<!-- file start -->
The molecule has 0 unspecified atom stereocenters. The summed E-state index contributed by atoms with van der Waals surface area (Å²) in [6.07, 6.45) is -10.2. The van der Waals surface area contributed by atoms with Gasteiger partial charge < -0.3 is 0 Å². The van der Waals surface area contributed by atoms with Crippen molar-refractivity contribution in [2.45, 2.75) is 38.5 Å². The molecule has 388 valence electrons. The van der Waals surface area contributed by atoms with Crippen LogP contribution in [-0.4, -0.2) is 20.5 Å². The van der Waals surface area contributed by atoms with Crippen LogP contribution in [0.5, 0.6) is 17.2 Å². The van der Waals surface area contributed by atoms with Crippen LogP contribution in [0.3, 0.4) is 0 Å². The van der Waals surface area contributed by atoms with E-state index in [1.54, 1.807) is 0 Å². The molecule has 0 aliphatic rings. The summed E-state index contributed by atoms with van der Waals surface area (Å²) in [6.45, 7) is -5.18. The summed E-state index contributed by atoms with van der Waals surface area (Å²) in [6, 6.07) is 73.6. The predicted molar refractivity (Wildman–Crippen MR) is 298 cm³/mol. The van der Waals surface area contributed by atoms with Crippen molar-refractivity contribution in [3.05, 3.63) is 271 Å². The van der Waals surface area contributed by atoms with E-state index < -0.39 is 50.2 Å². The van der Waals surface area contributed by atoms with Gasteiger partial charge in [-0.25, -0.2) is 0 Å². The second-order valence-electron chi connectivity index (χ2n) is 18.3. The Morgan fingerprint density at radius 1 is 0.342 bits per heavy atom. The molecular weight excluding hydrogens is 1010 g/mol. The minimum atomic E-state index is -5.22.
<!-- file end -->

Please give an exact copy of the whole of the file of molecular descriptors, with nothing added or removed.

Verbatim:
The molecule has 0 unspecified atom stereocenters. The summed E-state index contributed by atoms with van der Waals surface area (Å²) in [6.07, 6.45) is -10.2. The van der Waals surface area contributed by atoms with Gasteiger partial charge < -0.3 is 0 Å². The van der Waals surface area contributed by atoms with Crippen molar-refractivity contribution in [2.45, 2.75) is 38.5 Å². The molecule has 388 valence electrons. The van der Waals surface area contributed by atoms with Crippen LogP contribution in [-0.4, -0.2) is 20.5 Å². The van der Waals surface area contributed by atoms with Crippen LogP contribution in [0.5, 0.6) is 17.2 Å². The van der Waals surface area contributed by atoms with Crippen LogP contribution in [0.3, 0.4) is 0 Å². The van der Waals surface area contributed by atoms with E-state index in [1.54, 1.807) is 0 Å². The molecule has 0 aliphatic rings. The summed E-state index contributed by atoms with van der Waals surface area (Å²) in [6.45, 7) is -5.18. The summed E-state index contributed by atoms with van der Waals surface area (Å²) in [6, 6.07) is 73.6. The predicted molar refractivity (Wildman–Crippen MR) is 298 cm³/mol. The van der Waals surface area contributed by atoms with Crippen molar-refractivity contribution in [3.05, 3.63) is 271 Å². The van der Waals surface area contributed by atoms with E-state index < -0.39 is 50.2 Å². The van der Waals surface area contributed by atoms with Gasteiger partial charge in [-0.25, -0.2) is 0 Å². The second-order valence-electron chi connectivity index (χ2n) is 18.3. The Morgan fingerprint density at radius 1 is 0.342 bits per heavy atom. The molecular weight excluding hydrogens is 1010 g/mol. The minimum atomic E-state index is -5.22.